'We'll never be taken seriously until we sort out inconsistency'
Published 27/02/2013 | 04:00
Brian O'Driscoll has declared that Ireland can no longer claim to be taken seriously as an international Test team of real quality while their rampant inconsistency remains an issue.
Since the Grand Slam success of 2009, Ireland have struggled to garner respect because they have been dogged by wildly inconsistent performances which have seen them fail to recapture their former glory.
"That's been our downfall – the consistency of our performances has not been there," agrees O'Driscoll.
"For us to be taken seriously as a quality Test team, we have to be consistent every time we pull on the jersey. We haven't done that in a number of years.
"That is a great disappointment since 2009. We've had big performances and then very disappointing ones to follow.
"We're very aware of that. It's not as if we're not trying hard. We're working hard at putting that right. But it hasn't really happened for us over the last couple of games.
"The England game was very different to last weekend because it was a liability having the ball.
"But you look back on Sunday and wonder how we managed to lose the match."
However, O'Driscoll refutes any suggestion that last weekend's surprise submission in Scotland was an "embarrassment," particularly given the humiliation of the 60-0 defeat experienced in Hamilton against the All Blacks last summer.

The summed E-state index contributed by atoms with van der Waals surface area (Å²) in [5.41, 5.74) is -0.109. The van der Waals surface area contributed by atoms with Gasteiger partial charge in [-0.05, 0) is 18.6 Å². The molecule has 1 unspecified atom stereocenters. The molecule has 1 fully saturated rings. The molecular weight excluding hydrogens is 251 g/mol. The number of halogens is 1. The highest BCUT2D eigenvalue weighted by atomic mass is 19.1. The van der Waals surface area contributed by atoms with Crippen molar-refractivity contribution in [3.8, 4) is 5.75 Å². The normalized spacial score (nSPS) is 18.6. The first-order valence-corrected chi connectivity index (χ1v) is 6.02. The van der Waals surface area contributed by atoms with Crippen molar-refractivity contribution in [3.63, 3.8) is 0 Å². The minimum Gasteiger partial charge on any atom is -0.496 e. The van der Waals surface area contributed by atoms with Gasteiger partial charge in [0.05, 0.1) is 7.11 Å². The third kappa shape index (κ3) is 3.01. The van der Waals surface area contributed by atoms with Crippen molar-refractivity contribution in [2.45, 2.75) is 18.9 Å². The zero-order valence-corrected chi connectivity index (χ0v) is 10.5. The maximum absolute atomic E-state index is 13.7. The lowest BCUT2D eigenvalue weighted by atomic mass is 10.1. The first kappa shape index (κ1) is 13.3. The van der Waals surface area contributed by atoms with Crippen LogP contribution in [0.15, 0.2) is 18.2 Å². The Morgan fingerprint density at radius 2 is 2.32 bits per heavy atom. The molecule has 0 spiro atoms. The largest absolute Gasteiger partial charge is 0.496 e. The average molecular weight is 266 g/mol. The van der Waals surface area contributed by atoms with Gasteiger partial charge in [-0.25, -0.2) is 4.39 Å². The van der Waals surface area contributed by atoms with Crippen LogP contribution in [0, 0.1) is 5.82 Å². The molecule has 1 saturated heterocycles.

"One of the most frustrating? Sure. One of the most shocking? Probably. But embarrassing? No. I've played in games where we created nothing and were beaten out the gate.
"But we created so much, so I know it's not going to be all doom and gloom. Doom and gloom was New Zealand, 60-0, where we didn't look as if we would ever score a try.
"We created a huge amount in that first half against Scotland and just butchered the final pass three or four times. It's those things in Test matches that are the difference.
"When we come together as a collective, there will an onus on people to speak and be truthful about certain things. We must try and look forward and realise what we have to do to get the next bit right.
"We're not going to go in and talk about what's being said in the papers – that's of no benefit to us. What is of benefit to us is looking at the game and saying, 'that bit was good and that bit bad, that needs to be better and let's do it at training and then in a game'."
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